Manage Your Pension
At a time when defined-benefit plans are becoming as rare as typewriters, consider yourself fortunate if you have a traditional pension to manage. Even so, the decisions you make about how you take your pension payout could have a significant impact on the amount of income you receive.
One of the first decisions you’ll probably have to make is whether to take your pension as a lump sum or as a lifetime payout. A lump sum could make sense if you have other assets, such as life insurance or a sizable investment portfolio, and if you’re comfortable managing your money (or paying someone else to do it for you). You’ll also have more flexibility to take withdrawals, and your investments could grow faster than the rate of inflation. What you don’t spend will go to your heirs.
A lifetime payout, however, offers protection against market downturns, and you won’t have to worry about outliving your money. You’ll probably also get a higher payout from your former employer than you could get by taking a lump sum and buying an annuity from an insurer.
Consider longevity when deciding how to structure your lifetime payout. Dallas married couples have a couple of basic options for their payments: single life or joint and survivor. Taking the single-life payment will deliver bigger monthly payments, but your pension will end when you die. By law, if you’re married, you must obtain your spouse’s consent before taking this option. With the joint-and-survivor alternative, payments will be smaller, but they’ll continue as long as you or your spouse is alive.
The survivor benefit is based on the pension participant’s benefit. Plans must offer a 50% option, which pays the survivor 50% of the joint benefit. Other survivor-benefit options range from 66% to 100% of the joint benefit. In most cases, the benefit drops no matter who dies first, unless you choose the 100% option.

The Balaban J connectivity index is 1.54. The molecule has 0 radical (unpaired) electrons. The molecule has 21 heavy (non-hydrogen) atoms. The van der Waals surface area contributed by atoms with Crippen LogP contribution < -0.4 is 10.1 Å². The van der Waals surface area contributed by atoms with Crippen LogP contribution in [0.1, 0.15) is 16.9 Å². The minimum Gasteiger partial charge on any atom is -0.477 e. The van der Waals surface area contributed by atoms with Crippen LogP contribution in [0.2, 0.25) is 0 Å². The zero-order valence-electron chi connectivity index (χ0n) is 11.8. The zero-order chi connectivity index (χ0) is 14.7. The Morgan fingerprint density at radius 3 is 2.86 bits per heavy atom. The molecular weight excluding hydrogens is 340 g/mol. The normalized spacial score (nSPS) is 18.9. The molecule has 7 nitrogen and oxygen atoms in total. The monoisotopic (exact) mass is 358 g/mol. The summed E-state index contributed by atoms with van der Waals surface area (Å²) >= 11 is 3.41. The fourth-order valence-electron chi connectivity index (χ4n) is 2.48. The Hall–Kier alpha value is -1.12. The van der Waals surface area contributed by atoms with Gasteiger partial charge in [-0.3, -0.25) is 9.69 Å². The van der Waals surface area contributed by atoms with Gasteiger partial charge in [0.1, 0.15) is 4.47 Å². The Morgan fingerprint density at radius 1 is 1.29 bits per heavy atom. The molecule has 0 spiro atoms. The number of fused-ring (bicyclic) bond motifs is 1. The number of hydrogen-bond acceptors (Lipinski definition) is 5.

In general, women who want lifetime income should take the pension’s monthly payout. Pension plans use gender-neutral calculations, which can further complicate the choice of monthly payments versus a lump sum. Because women tend to live longer than men, it’s highly likely that the pension plan will offer a higher payout than they could get on the open market. For example, a 65-year-old man who wants to buy an annuity that will provide $60,000 a year for life would need about $914,000, according to Immediateannuities.com. A 65-year-old woman would need about $955,000—roughly $40,000 more—to get the same amount of annual income. If you take the pension, however, your payment is based on your years of service and salary; your gender doesn’t play a role.
When it comes to converting the pension payment to a lump sum, however, gender neutrality can work against women. If their longer life expectancy could be taken into account, the lump sum would have to be larger to equate to the higher lifetime costs of the monthly payments.